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Moon still near Jupiter on February 11

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Tonight for February 11, 2014

As dusk turns into darkness, look for the bright stars Castor, Pollux and Procyon in the vicinity of the moon and Jupiter.

As dusk turns into darkness on February 11, look for the bright stars Castor, Pollux and Procyon in the vicinity of the moon and Jupiter.

If it’s at all clear in your part of the world, you can’t miss the moon and the planet Jupiter at nightfall. These two rank as the brightest and second-brightest celestial bodies in the February 2014 evening sky. Both of these worlds – the moon and Jupiter – shine in front of the constellation Gemini the Twins on the night of February 11.

The waxing gibbous moon will leave the constellation Gemini after a day or two, but Jupiter will remain in front of Gemini until early July 2014. So you can use brilliant Jupiter to find Castor and Pollux for months to come.

Despite tonight’s blinding moonlight, you may be able to make out Gemini’s two brightest stars, Castor and Pollux. You also have a good chance of seeing the brilliant star on the opposite side of tonight’s moon from Castor and Pollux. That’s Procyon, the brightest star in the constellation Canis Minor the Lesser Dog.

Draw an imaginary line from Procyon and through the gap between Castor and Pollux, and you’re pointing in the direction of Polaris, the North Star. In other words, Castor and Pollux are to the north of Procyon, and Polaris marks the end of the journey. Past Polaris, you start to go southward on the sky’s dome again.

The Gemini stars and Procyon are found in the eastern half of sky at nightfall and early evening. They’ll climb upward throughout the early evening hours, until Procyon transits – climbs to its highest point for the night – somewhere around 10 p.m. local time. At Denver, Colorado, Procyon transits at 22:11 (10:11 p.m.) MST on February 11, 2014. Click here to know when Procyon transits in your sky.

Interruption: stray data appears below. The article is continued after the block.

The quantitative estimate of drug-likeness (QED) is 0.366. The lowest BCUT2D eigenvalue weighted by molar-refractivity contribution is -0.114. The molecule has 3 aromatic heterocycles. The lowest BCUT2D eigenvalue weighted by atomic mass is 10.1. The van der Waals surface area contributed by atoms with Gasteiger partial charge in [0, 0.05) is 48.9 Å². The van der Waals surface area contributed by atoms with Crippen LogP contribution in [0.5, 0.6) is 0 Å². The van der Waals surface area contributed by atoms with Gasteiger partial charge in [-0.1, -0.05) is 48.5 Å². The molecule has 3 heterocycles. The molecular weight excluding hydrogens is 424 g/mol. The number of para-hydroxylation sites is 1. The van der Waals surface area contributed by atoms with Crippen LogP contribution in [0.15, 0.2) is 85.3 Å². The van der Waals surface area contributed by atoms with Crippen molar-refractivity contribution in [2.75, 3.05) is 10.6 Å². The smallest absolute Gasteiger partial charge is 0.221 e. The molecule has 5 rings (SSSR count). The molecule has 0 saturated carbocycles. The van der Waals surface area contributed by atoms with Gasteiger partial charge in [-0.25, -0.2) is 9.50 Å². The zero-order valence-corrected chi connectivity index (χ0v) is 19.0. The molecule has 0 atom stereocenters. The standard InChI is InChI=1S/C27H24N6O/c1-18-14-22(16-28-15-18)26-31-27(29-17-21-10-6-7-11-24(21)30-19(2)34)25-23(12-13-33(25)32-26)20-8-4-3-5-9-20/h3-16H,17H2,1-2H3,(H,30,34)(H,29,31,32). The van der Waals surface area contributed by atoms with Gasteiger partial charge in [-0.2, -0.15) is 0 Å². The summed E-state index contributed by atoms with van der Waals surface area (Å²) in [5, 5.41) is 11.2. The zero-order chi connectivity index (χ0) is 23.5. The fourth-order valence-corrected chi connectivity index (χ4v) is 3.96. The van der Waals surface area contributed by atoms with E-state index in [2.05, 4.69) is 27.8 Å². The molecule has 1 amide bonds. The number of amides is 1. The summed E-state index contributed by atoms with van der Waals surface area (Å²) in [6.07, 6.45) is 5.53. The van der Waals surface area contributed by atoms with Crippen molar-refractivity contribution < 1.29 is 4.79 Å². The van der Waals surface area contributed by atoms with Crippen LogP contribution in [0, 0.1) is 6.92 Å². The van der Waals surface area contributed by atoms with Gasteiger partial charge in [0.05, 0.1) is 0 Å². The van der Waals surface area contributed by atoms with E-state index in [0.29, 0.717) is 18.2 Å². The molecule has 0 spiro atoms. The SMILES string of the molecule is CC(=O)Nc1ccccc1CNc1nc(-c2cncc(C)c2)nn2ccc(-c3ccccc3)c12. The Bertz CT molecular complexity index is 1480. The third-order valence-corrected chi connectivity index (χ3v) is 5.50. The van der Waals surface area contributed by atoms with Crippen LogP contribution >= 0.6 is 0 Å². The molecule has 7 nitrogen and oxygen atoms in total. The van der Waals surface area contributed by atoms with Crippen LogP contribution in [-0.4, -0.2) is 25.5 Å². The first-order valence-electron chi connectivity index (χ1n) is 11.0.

The stars - like the midday sun - reach their highest point when they cross the meridian

The stars – like the midday sun – reach their highest point when they cross the meridian

When any celestial body transits, it is said to reside on the meridian – the imaginary semi-circle that arcs across the celestial sphere from south to north. When a heavenly body transits the meridian, it’s neither in the eastern half of sky nor in the western half of sky. A transiting body can only be at one of three places: at zenith (straight overhead), south of zenith or north of zenith.

Whenever Procyon crosses the meridian, so does that tiny gap between Castor and Pollux. Use the moon to find the stars Castor, Pollux and Procyon tonight, and then use the planet Jupiter to find these stars in the months ahead.

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